Provide for the Disabled with a Special Needs Trust
08.20.18 | T&E Chat
If you have a child or other family member with a disabling condition that requires long-term care or prevents (or will prevent) the individual from supporting him- or herself, consider establishing a special needs trust (SNT). Also known as a supplemental needs trust, an SNT allows you to enhance a family member’s quality of life without jeopardizing eligibility for government benefits, such as Medicaid or Supplemental Security Income (SSI).
An SNT Primer
An SNT is an irrevocable trust designed to supplement, rather than replace, government assistance. Generally, the trust is funded by someone other than the beneficiary, though in certain instances a beneficiary’s assets may be used to fund the trust.
To preserve eligibility for government benefits, the beneficiary can’t have access to the funds, and the trust must be prohibited from providing for the beneficiary’s “support.” That means it can’t be used to pay for medical care, food, clothing, shelter or anything else covered by Medicaid or SSI, such as the basic medical care provided by those programs.
But an SNT can be used to pay for virtually anything government benefits don’t cover, such as unreimbursed medical expenses, education and training, transportation (including wheelchair-accessible vehicles), insurance, computers, and modifications to the beneficiary’s home. It can also pay for “quality-of-life” needs, such as travel, entertainment, recreation and hobbies.
Careful Drafting is Essential
To ensure that an SNT doesn’t disqualify the beneficiary from government benefits, it should prohibit distributions directly to the beneficiary and prohibit the trustee from paying for any support items covered by Medicaid or SSI. Some SNTs specify the types of supplemental expenses the trust should pay; others give the trustee sole discretion over nonsupport items.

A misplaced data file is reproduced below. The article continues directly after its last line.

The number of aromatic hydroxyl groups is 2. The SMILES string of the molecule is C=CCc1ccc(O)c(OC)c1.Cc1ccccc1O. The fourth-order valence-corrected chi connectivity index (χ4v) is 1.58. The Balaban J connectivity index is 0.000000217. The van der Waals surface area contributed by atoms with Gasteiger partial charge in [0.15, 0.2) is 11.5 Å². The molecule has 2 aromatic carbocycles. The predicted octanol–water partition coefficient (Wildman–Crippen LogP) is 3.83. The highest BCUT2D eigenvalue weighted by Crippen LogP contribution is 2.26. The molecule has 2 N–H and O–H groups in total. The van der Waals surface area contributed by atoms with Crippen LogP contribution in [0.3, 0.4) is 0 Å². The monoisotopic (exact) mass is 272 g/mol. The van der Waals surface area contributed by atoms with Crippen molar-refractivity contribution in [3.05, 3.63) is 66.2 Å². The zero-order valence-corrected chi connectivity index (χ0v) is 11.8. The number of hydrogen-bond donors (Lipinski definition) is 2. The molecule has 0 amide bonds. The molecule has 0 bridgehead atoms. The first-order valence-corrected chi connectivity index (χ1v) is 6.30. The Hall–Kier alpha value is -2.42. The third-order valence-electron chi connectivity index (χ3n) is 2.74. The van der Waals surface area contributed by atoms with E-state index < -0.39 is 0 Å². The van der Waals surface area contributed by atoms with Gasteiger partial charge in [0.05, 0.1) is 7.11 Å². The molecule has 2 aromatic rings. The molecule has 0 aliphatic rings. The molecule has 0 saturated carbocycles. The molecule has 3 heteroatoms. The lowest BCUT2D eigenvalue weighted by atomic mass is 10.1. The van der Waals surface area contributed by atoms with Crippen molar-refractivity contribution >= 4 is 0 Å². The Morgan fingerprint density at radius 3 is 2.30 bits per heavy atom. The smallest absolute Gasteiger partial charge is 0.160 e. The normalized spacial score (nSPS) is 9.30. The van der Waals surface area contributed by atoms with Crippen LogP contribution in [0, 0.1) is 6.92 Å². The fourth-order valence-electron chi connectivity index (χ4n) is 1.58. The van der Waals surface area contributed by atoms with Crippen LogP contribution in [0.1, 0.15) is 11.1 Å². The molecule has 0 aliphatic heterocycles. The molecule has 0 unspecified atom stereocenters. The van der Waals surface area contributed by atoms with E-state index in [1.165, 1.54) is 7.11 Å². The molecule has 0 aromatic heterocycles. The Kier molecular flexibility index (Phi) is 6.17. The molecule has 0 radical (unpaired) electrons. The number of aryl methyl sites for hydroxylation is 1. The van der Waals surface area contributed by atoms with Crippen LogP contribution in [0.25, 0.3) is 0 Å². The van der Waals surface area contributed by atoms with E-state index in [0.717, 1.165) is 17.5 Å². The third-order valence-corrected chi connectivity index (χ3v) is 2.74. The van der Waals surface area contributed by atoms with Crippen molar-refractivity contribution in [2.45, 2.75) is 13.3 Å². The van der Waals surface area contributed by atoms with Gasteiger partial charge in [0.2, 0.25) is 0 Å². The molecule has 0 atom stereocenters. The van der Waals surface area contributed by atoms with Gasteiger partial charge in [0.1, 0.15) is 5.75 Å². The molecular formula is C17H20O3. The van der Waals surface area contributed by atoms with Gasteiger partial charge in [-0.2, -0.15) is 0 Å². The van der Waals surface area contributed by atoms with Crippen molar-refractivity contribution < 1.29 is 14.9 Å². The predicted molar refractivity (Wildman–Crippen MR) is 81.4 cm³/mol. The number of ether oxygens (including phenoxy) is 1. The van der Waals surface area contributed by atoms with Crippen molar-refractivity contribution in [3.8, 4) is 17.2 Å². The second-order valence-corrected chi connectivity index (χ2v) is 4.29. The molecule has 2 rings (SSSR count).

Like many trusts, most SNTs contain spendthrift language to protect the trust assets against creditors’ claims. Also, in some states, it may be necessary to include specific language providing that the trust is an SNT, that the funds are intended for only nonsupport purposes and that your intention is to preserve the beneficiary’s eligibility for government benefits. In other states, simply designing the trust as a discretionary trust may be sufficient, but it can’t hurt to include SNT spendthrift language just to be safe.
Communication is Key
If you establish an SNT, communicate your plans to everyone concerned. Otherwise, well-meaning relatives or friends might inadvertently undermine your strategy by making gifts or bequests directly to the special needs person.
Contact both your estate planning attorney and us and together we can work to see that it is crafted in the most effective manner. You can reach me at SDitman@BerdonLLP.com or contact to your Berdon advisor.
Scott T. Ditman, a tax partner and Chair, Personal Wealth Services at Berdon LLP, advises high net worth individuals and family/owner-managed business clients on building, preserving, and transferring wealth, estate and income tax issues, and succession and financial planning.